A second experimental from Glenfiddich – XX



Some of you may recall our second podcast where we tasted the first in Glenfiddch‘s new Experimental Series: Glenfiddich – India Pale Ale Finish.

Well, I was fortunate enough to be given a wee dram of the second single malt in this series. This time Brian Kinsman, Malt Master at Glenfiddich, set out to create something that had never been tried before, a sort of ‘Mystery Box’ single malt. Twenty of their whiskey masters/ambassadors where brought out to the distillery and let lose to pick their favorite barrel. Then it was Brian’s job to find the right blend, using all 20, to create this whisky, XX (Twenty).

Just us as we taste something special whisky lovers – especial Speyside whisky lovers, should be on the lookout for in the near future.

Sláinte!


Boylan Birch Beer – Special Guest!



Recently I had a chance to turn my attention to a regional soda – Boylan Bottling’s Original Birch Beer. My fourteen year old nephew was visiting us from France and inquired what Birch Beer was. And instead of settling for just describing it as ‘similar to root beer’ we decided to sit down and taste it.

We picked up a four pack of Boylan’s – the recipe of which dates to 1891 – it was their first product, although in a serum form, not the soda we enjoy today. Using cane syrup, as opposed to high fructose gives their Birch Beer a distinctively heavy, full-bodied mouth feel. If you enjoy craft root beers – you definitely need to reach out and explore this North Eastern U.S. product.

Cheers!

 

 


The man, the myth, the legend – David Stewart, MBE, malt master of The Balvenie



While there are hundreds, if not thousands of people who’ve been in the ‘family’ of distilling and making single malt Scotches (as well as blends), there is really only a handful of people (or arguably none) who have had as much influence as David Stewart, Malt Master at The Balvenie for over 50 years. Besides developing the practice of finishing whiskies (with the 12 year Doublewood – which he developed before the term ‘finishing’ was termed for the practice) and developing all the single malts at The Balvenie. He also consulted in the design of the Glencairn whisky glass, now considered the preeminent piece of glassware to enjoy the spirit. So valued is his work that last year he was bestowed the title of Member of the Order of the British Empire (or MBE).

A couple of weeks ago I had the distinct pleasure of chatting with David Stewart for a few minutes after an intimate tasting he led at Jack Rose Sallon in Washington, DC. Take a few minutes (bear with the background noise) and listen to the words from one of the true legends in the history of Scotch Whisky as we discuss his ‘favorite’ single malt from The Balvenie, some of the process that makesThe Balvenie the distinctive and world renown single malt we enjoy today – and he sets the record straight about the Kininvie distillery‘s origins.

Cheers!


Krupnikas! Sveiks!*



Almost two weeks ago (sorry to just be catching up on posting so many recordings ‘in the can’) Page & I had the pleasure of having her cousins, Claire & Aris, visit for the weekend – primarily to watch the Cubs-Orioles weekend series. They brought us some lovely housewarming gifts – the first of which we tasted together for this podcast. Also joining us for this podcast is our friend, and fellow Cubs fan, Maureen.

The gift – Krupnikas, a traditional Lithuanian liqueur made by combining grain alcohol, honey, and spices. ‘Legend has it’ that it originated with Benedictine Monks in Belarus, and is know by simply Krupnik both there and in Poland. Krupnika(s) has a long tradition of being made on household stove tops, with family recipes playing a major role.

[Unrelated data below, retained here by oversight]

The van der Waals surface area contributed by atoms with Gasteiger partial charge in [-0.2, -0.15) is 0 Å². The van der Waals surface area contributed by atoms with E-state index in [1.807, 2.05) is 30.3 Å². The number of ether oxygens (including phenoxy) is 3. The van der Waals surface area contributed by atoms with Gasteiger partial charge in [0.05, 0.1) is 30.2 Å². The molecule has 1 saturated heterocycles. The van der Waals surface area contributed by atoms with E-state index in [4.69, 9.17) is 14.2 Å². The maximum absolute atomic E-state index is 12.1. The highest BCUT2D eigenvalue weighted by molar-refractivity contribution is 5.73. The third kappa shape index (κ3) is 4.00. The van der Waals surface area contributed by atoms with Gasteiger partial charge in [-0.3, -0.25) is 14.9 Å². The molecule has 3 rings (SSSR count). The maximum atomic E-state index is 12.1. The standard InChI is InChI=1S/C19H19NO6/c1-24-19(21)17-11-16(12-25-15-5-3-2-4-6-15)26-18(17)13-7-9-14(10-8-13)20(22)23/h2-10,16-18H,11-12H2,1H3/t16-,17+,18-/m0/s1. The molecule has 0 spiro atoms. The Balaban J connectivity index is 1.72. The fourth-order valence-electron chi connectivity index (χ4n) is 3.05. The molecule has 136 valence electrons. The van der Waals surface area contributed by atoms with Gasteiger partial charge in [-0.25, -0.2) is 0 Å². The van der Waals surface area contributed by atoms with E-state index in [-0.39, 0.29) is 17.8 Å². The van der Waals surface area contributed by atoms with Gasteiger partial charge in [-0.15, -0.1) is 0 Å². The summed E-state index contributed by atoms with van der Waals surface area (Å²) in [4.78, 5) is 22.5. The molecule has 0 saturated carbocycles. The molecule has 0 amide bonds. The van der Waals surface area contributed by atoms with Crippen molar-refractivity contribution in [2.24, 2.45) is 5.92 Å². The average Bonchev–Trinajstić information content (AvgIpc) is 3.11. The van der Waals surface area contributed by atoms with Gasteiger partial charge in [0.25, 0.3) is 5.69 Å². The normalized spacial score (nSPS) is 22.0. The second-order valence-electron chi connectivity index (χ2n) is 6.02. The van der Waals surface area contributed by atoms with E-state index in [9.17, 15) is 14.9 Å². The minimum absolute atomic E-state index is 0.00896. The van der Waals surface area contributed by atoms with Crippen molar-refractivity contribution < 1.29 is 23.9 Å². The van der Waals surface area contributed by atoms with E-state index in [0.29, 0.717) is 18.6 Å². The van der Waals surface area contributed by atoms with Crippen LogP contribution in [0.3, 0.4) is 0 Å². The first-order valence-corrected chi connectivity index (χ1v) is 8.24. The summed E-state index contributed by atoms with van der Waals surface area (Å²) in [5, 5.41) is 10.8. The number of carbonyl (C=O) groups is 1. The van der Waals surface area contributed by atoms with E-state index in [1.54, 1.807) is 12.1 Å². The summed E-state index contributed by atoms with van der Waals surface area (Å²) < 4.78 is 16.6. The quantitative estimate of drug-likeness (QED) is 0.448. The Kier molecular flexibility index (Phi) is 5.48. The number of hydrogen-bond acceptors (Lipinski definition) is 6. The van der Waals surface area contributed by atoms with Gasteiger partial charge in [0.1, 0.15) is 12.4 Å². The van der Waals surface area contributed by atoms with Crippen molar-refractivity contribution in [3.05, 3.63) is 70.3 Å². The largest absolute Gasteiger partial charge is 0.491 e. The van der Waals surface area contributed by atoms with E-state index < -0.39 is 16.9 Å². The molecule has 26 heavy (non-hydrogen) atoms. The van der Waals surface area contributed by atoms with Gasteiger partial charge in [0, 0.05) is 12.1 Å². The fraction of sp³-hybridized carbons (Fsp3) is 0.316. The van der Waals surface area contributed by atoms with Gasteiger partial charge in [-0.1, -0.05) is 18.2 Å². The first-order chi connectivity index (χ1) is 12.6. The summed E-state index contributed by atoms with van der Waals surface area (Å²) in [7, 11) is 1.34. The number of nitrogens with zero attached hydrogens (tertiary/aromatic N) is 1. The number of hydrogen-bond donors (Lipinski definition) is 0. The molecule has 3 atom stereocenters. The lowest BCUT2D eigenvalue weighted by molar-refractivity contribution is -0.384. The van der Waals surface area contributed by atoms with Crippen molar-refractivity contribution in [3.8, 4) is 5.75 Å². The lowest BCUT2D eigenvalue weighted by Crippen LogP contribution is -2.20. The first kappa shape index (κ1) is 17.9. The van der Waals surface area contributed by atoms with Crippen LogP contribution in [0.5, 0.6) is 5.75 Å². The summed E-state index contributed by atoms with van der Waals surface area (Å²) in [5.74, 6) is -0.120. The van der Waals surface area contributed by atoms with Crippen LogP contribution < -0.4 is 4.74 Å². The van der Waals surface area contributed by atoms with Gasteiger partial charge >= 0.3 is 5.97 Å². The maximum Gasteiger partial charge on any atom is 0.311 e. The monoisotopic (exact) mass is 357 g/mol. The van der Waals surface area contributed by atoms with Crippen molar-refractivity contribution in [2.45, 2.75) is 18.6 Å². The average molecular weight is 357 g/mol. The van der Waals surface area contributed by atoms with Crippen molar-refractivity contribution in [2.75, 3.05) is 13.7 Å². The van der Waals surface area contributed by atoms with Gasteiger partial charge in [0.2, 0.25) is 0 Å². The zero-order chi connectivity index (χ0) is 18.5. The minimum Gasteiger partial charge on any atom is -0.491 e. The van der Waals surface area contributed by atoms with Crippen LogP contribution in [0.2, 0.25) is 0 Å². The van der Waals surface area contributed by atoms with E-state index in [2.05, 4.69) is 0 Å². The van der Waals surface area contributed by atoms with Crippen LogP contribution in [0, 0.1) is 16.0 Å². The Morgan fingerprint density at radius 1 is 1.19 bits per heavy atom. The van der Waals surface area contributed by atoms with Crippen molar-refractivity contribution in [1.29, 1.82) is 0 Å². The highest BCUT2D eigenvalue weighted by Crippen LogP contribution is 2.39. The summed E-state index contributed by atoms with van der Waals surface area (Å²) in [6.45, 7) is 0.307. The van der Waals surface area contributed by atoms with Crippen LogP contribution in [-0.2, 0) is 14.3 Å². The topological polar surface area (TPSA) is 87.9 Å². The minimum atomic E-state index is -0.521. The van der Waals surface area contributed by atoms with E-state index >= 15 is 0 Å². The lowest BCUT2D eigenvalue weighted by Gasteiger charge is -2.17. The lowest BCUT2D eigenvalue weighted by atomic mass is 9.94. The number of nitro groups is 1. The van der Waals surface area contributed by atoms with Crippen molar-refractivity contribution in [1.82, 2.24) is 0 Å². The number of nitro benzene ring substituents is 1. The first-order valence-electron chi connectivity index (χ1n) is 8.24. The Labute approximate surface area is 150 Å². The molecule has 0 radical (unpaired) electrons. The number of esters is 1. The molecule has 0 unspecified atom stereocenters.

The Krupnkias that we enjoyed come from The Brothers Vilgalys Spirits in Durham, NC. Naturally their story started around their own stovetop, and then was founded as a business in 2012. They still keep a lot of the family tradition alive as the bottles are all hand marked, with both batch number and the name of the bottler (ours was Michelle, Batch No. 114)

Their business is growing and (especially if you live on the East Coast/Mid-Atlantic) you may be able to find this near you.

Sveiks!*

*Which I believe is how you spell the ‘Drink up!’ Lithuanian toast we enjoyed.


BTWOE* – Part 6 of 10 with The Whiskey Room



We’re now past the halfway point of this series and have returned to Scotland and Single Malts. Christopher Rhodovi from The Whiskey Room & I were able to sit down, taste and talk about #5 in the BTWOE* series** – The Glenlivet 12.

#5 on the list is The Glenlivet 12, which was the first legal distillery under King George IV’s new regulations – founded in 1824. With a storied history – including a legal case against many imitators – The Glenlivet prides itself on collecting many older ‘vintages’ of their The Glenlivet 12 whisky, comparing it to their current production and ensuring it’s as close to ‘the original’ as possible. Chris pours a ‘heavy hand’ and we both get off topic of the The Glenlivet 12, but at least stay on the subject of whisky. apologies if we went a big longer than usual…

We encourage you to grab a glass, pour a dram, and join us.

Cheers!


Three Blind Wines – #3 and the Reveal



Though a busy end of the week and jam packed weekend prevented me from posting, the Baroness and I were able to conclude our ‘Three Blind Wines’ crossover series with my other podcast –  Wine, Women, & Song last week.  [If you are starting here – stop and go back to the first in this series.]

We conclude this mini-series with a tasting and review of ‘Big Meaty Red’ #3. Once more having no idea what the wine is, didn’t stop us from throwing out our guesses (we both agreed on it being New World, Australian Shiraz). I was very eager to get to the reveal of all three wines – which we did with surprising results. Regardless we both were in agreement that all three wines are fine choices for the Baroness to select from for WWS. Tune in to their August episode to see which one she selects.